Juniper bonsai care
Juniper grow slowly. As a result, the effort of care for Juniper bonsai is low. Juniper bonsai are characterized by a great hardiness and longevity. This species is well suited for dead wood designs and look very nice with their fine needle pads.
Especially the Chinese juniper varieties Shimpaku and Itoigawa are often cared for as a bonsai and are often offered in the bonsai trade.
In the growing season from April to September every 14 days with mineral or organic bonsai fertilizer. After that fertilisation is significantly reduced. Finished juniper bonsai should not be given too much nitrogen. The Chinese juniper responds to much nitrogen with the formation of prickly needles instead of dandruff foliage.
Juniper bonsai in china
Both Biogold and the Hanagokoro bonsai fertilizer are well suited and easy to use. Liquid fertilizers are used less often, but are of course also suitable. With liquid fertilizers, you can give twice the specified amount during the growth period.
Juniper bonsai tolerate drought quite well, but should still be watered well. However, it is essential to avoid waterlogging when watering. Slight drying of the soil between watering seems beneficial. Brief drying is tolerated. Keep moderately moist in winter. It is important that the substrate is well permeable to water and air, otherwise root damage will occur.
With sufficient watering a sunny summer location is very conducive to the healthy development of a juniper bonsai. Juniperus chinensis tolerates heat well, likes high temperatures and occasional air dryness is tolerated by the Chinese juniper. Partial shade around lunchtime is well tolerated. However, the Chinese juniper bonsai location should not be too shady, otherwise individual branches will become long. In the sun a juniperus bonsai tree grows much more compact but the needle color is in the partial shade darker.
Juniper are hardy outdoor bonsai and tolerate cold very well. Below -10°C juniper should be placed a little sheltered - protected from dehydration when the root ball is frozen. Young plants need protection against strong and constant winds. In winter quarters the juniper bonsai location must be bright.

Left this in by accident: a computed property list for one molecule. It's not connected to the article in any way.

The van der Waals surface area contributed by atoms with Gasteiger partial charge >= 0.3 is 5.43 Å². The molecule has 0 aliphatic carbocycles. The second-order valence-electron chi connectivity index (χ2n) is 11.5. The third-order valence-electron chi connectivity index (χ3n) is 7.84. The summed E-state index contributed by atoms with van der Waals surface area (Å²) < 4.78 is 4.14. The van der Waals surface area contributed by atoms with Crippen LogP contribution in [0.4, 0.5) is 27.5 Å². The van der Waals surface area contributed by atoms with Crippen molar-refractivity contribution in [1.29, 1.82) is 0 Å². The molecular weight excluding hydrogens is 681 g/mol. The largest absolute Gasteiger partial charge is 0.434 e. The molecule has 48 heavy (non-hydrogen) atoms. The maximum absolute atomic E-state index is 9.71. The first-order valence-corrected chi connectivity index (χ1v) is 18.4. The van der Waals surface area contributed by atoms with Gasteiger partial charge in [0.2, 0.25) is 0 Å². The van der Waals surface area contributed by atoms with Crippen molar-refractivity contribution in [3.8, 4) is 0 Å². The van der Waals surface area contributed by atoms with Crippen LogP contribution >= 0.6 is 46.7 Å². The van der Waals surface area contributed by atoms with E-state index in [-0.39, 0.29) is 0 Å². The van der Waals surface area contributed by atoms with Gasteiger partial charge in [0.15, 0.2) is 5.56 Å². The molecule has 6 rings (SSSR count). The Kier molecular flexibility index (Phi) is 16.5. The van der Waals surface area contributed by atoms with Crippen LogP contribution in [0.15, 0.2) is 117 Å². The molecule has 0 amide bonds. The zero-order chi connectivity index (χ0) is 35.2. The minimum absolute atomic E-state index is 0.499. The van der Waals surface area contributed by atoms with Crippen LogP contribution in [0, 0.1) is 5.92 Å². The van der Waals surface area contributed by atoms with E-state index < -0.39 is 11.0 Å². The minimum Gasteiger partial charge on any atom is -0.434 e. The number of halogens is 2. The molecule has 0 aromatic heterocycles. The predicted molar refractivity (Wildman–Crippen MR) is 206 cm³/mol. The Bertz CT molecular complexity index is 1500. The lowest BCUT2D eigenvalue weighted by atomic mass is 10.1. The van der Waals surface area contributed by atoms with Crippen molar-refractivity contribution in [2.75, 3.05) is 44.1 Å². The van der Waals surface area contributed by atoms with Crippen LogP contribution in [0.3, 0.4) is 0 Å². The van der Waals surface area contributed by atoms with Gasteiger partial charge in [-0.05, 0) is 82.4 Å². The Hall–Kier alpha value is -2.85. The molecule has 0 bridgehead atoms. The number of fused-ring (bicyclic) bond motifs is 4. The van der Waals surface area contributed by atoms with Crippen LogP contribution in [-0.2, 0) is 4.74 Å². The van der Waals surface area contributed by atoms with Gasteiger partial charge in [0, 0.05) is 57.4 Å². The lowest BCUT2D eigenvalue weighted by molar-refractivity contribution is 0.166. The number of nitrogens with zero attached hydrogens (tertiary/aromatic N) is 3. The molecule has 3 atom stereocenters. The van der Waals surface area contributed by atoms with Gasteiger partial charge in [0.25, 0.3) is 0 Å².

In the cold season, the needles are usually brownish to redbrown. Probably a protection of the bonsai from the sunlight in the frozen state. This discoloration quickly recedes in the spring with increasing temperature and day length.
Older juniper bonsai need to be repotted only every 4-6 years, depending on the growth rate and pot size. Younger specimens are usually repotted every 2-3 years. The best time to repot is the late spring. Repotting in September is possible, but spring is preferable.
If a juniper bonsai has a flat root ball, such a bonsai can also be potted in a shallow pot, as junipers cope quite well with temporary dryness. A bonsai soil that is well permeable to water and air should be used (e.g. preferably Kiryuzuna or Akadama bonsai soil). Fine, moist soil provokes root damage in winter. Chinese junipers do not like acidic soil. The pH value should therefore be checked from time to time. If the soil reacts acidic, it can be limed.
Mycorrhiza can be mixed with the soil right away because juniper needs mycorrhiza on the one hand and on the other hand they usually have a hard time repotting. Mycorrhiza for bonsai can help to better manage the stress of repotting.
We have not been able to detect infestation of our juniper bonsai with pests in many years. Also, diseases almost never occurred.
Only the infestation with pear rust (also European pear rust) is of importance. The European pear rust can colonize juniper permanently and leads to juniper bonsai to nodular thickening on the branches. An infestation with pear rust can best be seen in the spring. Then some parts of the branches are covered with orange, soft, gelatinous outgrowths. Especially on wet days. For bonsai styling mainly juniper varieties are taken, which are hardly susceptible to the pear rust.